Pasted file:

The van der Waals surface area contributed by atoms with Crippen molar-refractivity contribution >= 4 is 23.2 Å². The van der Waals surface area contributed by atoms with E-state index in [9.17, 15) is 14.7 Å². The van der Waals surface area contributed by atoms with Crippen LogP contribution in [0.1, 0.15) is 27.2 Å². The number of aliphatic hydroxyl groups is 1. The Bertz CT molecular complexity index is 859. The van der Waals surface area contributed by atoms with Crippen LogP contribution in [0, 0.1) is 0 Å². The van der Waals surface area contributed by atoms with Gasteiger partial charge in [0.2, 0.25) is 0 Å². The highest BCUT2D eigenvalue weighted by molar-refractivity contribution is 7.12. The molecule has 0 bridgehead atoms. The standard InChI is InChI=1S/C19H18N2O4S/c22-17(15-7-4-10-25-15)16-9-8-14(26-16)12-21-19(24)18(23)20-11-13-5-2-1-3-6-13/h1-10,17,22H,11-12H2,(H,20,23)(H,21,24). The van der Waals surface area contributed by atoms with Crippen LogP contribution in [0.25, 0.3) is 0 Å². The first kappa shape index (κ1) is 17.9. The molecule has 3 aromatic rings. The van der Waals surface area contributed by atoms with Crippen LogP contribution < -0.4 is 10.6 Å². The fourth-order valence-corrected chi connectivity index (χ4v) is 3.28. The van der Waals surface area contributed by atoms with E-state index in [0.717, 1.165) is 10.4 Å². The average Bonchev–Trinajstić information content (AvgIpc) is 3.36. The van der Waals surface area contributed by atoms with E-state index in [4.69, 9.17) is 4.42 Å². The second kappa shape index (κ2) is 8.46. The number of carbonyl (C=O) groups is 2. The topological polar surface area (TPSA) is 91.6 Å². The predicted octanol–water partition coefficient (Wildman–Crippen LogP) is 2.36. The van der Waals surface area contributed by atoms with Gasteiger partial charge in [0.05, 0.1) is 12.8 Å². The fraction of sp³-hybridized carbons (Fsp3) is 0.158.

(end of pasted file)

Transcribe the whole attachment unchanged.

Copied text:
The van der Waals surface area contributed by atoms with Crippen molar-refractivity contribution >= 4 is 23.2 Å². The van der Waals surface area contributed by atoms with E-state index in [9.17, 15) is 14.7 Å². The van der Waals surface area contributed by atoms with Crippen LogP contribution in [0.1, 0.15) is 27.2 Å². The number of aliphatic hydroxyl groups is 1. The Bertz CT molecular complexity index is 859. The van der Waals surface area contributed by atoms with Crippen LogP contribution in [0, 0.1) is 0 Å². The van der Waals surface area contributed by atoms with Gasteiger partial charge in [0.2, 0.25) is 0 Å². The highest BCUT2D eigenvalue weighted by molar-refractivity contribution is 7.12. The molecule has 0 bridgehead atoms. The standard InChI is InChI=1S/C19H18N2O4S/c22-17(15-7-4-10-25-15)16-9-8-14(26-16)12-21-19(24)18(23)20-11-13-5-2-1-3-6-13/h1-10,17,22H,11-12H2,(H,20,23)(H,21,24). The van der Waals surface area contributed by atoms with Crippen LogP contribution in [0.25, 0.3) is 0 Å². The first kappa shape index (κ1) is 17.9. The molecule has 3 aromatic rings. The van der Waals surface area contributed by atoms with Crippen LogP contribution < -0.4 is 10.6 Å². The fourth-order valence-corrected chi connectivity index (χ4v) is 3.28. The van der Waals surface area contributed by atoms with E-state index in [0.717, 1.165) is 10.4 Å². The average Bonchev–Trinajstić information content (AvgIpc) is 3.36. The van der Waals surface area contributed by atoms with E-state index in [4.69, 9.17) is 4.42 Å². The second kappa shape index (κ2) is 8.46. The number of carbonyl (C=O) groups is 2. The topological polar surface area (TPSA) is 91.6 Å². The predicted octanol–water partition coefficient (Wildman–Crippen LogP) is 2.36. The van der Waals surface area contributed by atoms with Gasteiger partial charge in [0.05, 0.1) is 12.8 Å². The fraction of sp³-hybridized carbons (Fsp3) is 0.158.